Is Your Copywriting Too Wordy? If So, You Could Be Frustrating Your Audience
I saw this recently in an article about copywriting:
‘However, before you begin your copywriting venture it is essential to know the basics about copywriting so that you can channelize your creative skill in the right direction and open the doorways for millions to flow into your treasure house.’
Channelize? Open the doorways for millions? (Learning copywriting basics will deliver millions? Really?) Your treasure house?
High-impact copywriting is succinct AND avoids the use of colloquialisms (e.g. treasure house). If I were hired to edit this paragraph, this is how it would look:
‘However, before beginning your copywriting career, learn the basics. Knowing the essentials is vital to writing captivating content, thereby opening additional channels of revenue.’
Although the first version is colorful, it requires readers to work to understand its meaning.
Too much work = disinterested reader
When your audience has to read and reread your content to gain understanding, their frustration level increases and instead of intriguing them, you lose them… maybe permanently. If you’re trying to build your marketing list, establish yourself as an expert or increase sales, obviously losing a reader won’t deliver the results you desire.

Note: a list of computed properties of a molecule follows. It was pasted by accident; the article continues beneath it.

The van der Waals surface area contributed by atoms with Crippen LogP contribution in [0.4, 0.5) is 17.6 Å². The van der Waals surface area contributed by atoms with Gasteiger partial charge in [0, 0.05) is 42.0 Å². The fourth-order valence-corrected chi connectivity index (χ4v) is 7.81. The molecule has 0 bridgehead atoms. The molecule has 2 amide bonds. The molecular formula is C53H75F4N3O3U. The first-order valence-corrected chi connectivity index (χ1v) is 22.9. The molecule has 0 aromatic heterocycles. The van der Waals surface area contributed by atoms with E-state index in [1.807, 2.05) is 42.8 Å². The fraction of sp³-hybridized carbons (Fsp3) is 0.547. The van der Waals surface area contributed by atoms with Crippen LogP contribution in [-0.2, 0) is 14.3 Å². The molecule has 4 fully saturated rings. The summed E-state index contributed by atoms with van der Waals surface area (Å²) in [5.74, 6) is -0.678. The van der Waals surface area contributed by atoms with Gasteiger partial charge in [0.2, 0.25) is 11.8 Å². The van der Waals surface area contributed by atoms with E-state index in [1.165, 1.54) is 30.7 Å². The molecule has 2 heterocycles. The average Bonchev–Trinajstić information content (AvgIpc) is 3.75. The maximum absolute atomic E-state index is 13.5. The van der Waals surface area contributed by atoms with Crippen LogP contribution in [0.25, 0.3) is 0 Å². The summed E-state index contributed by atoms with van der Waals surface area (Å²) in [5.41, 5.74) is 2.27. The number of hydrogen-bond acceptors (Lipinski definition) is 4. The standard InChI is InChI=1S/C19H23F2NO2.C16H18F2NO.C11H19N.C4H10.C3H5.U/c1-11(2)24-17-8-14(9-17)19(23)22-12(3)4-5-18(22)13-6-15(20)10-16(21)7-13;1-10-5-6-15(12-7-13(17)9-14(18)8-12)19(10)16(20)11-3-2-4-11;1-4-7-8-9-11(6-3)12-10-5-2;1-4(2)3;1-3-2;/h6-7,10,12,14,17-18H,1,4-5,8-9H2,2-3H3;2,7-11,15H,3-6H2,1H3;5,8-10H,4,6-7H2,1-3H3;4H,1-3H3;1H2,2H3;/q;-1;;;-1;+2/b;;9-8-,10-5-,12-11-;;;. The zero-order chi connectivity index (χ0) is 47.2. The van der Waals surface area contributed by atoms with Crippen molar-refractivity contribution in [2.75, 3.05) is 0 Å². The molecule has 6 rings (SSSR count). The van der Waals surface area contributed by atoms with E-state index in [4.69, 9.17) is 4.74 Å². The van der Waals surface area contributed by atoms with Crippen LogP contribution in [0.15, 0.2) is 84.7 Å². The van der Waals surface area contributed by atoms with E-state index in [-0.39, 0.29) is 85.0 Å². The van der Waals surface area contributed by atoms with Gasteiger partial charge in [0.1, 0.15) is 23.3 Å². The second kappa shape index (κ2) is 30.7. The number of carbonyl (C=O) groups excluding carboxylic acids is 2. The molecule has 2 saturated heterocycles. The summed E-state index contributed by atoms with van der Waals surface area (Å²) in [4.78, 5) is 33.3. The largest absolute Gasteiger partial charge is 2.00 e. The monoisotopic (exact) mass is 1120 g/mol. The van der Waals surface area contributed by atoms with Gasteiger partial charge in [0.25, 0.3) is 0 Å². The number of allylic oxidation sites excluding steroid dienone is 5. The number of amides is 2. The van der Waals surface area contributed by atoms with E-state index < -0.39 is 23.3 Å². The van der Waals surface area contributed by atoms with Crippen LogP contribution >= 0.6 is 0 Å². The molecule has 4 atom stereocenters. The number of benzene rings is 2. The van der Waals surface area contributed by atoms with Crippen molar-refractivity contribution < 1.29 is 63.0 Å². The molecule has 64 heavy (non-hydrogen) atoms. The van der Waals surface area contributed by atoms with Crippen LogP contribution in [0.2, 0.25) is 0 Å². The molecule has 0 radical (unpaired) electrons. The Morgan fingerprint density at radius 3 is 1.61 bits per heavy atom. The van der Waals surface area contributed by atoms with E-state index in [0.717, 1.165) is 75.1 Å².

In copywriting, every word must pull its weight. Words are used strategically and chosen specifically to deliver the most impact. Writing isn’t an accidental business activity. Your efforts must be smart, focused and speak effectively to your market… as succinctly as possible.
So, how do you do that?
Here are 7 insider copywriting tips for writing and editing highly-effective, targeted marketing content:
1. Know your target market before writing anything
2. Use fewer words for your first draft (you can always add more later, if necessary)
3. Create an outline. Make each point, provide a brief explanation and move on
4. Avoid words that don’t ‘pull their own weight’
5. Review content with a keen eye for brevity (and be aggressive with the delete button!)
6. Review content asking yourself how to say something more effectively with fewer words
7. Review content for all words-or strings of words-that aren’t widely understood or causes your reader to ‘work’ to understand the meaning (e.g. colloquialisms, vernacular terms, idioms, or jargon)
Implementing these 7 tools is a solid foundation for copywriting that accomplishes your marketing goals.